Re: orthography and pronunciation
|From:||John Cowan <cowan@...>|
|Date:||Thursday, April 12, 2001, 3:54|
Patrick Dunn scripsit:
> > We don't really know how long CDs will last. But it hardly matters: the point
> > is that whatever is in active use will get copied and transcribed over and over.
> Whoah. What you describe *there* is an oral,k not a written, culture.
> Are we now an oral culture? *staggers* SAeriously.
We are and always have been an oral culture. Books help maintain it, of course.
But why are you surprised by the notion of copying and transcription?
That's just what happens in all manuscript traditions: no material lasts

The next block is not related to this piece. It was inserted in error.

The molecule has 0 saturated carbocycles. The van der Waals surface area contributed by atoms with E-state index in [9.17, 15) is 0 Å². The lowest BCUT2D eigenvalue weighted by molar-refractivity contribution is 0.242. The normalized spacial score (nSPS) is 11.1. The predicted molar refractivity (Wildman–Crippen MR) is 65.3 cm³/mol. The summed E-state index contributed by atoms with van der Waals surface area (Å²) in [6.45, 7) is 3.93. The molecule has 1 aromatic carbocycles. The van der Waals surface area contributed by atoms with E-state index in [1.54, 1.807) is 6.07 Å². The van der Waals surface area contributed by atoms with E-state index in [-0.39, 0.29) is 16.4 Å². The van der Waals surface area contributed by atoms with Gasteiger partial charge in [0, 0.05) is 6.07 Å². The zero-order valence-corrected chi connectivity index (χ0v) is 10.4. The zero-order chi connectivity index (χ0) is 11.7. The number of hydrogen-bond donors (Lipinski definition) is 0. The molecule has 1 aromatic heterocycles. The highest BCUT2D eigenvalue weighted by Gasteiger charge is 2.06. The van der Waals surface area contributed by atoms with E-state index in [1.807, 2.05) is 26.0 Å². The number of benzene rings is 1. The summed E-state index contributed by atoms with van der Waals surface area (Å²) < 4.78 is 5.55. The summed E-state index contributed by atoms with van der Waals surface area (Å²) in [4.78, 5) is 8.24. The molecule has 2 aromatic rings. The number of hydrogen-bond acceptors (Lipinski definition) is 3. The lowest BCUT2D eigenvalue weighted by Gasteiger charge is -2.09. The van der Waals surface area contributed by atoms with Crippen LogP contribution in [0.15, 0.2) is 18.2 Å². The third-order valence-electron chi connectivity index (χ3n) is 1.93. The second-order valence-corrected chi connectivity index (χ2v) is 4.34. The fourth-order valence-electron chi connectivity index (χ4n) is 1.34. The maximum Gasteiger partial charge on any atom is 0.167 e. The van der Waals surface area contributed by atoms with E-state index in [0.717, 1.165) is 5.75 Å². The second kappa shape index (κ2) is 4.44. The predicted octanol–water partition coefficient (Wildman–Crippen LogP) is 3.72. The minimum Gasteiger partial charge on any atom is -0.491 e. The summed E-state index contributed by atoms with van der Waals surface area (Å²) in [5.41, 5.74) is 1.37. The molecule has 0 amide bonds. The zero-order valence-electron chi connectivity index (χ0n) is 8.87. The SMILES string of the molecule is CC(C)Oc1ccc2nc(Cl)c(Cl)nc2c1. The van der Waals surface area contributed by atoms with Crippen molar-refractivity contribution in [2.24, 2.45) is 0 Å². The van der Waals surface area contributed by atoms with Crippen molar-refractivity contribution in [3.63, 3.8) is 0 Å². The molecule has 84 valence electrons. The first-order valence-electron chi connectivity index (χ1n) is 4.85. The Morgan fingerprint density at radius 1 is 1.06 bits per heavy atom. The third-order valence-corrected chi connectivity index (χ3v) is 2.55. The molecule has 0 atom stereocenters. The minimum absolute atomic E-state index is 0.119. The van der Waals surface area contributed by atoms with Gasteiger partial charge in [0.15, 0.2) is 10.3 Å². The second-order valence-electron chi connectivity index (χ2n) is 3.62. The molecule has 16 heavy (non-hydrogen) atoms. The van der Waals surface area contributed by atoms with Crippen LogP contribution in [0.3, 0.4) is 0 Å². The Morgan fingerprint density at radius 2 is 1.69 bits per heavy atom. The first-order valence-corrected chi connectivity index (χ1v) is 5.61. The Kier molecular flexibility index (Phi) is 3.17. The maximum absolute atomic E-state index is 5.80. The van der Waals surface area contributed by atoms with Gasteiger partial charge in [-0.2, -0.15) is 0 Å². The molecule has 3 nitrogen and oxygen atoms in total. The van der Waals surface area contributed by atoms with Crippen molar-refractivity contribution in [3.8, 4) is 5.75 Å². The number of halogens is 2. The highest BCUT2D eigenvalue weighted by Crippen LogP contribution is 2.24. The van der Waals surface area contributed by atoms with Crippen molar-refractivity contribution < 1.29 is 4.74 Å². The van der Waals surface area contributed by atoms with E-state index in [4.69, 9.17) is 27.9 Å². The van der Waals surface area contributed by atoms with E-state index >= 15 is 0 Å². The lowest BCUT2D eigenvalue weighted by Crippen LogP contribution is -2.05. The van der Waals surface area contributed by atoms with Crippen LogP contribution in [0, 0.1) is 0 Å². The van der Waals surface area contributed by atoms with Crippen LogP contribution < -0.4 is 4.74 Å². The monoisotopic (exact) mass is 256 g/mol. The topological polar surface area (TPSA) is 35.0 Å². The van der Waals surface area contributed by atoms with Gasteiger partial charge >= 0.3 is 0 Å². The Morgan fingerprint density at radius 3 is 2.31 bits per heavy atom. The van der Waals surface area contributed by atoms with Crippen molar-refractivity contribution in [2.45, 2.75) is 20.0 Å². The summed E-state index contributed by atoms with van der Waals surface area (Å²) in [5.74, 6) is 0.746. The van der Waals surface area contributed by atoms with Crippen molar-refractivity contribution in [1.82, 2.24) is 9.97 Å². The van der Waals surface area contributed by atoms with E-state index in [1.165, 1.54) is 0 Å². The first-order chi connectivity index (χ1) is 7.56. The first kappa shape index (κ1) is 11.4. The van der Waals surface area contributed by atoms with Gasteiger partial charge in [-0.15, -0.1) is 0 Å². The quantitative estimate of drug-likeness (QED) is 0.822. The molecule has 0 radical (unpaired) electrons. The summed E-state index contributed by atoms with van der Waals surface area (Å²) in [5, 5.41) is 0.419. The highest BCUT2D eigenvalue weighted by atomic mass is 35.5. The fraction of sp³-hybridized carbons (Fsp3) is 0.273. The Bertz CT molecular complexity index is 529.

forever. We have many literary works (the Bible, all the Greek and Roman
and Sanskrit classics) which are much older than the earliest surviving
Textual criticism is not a thing of the past either. The published
versions of Joyce's _Ulysses_ now available still have hundreds of errors,
though far better than the original printings (favorite error: plot aborts
on page 4 when Buck Mulligan goes "over the side" of the martello tower
instead of "over to the side"!). As for the textual criticism of
_Finnegans Wake_, it is in its infancy.
It's just that now the transcription and copying can be done on a vast
scale and millions of times faster and cheaper than before.
John Cowan email@example.com
One art/there is/no less/no more/All things/to do/with sparks/galore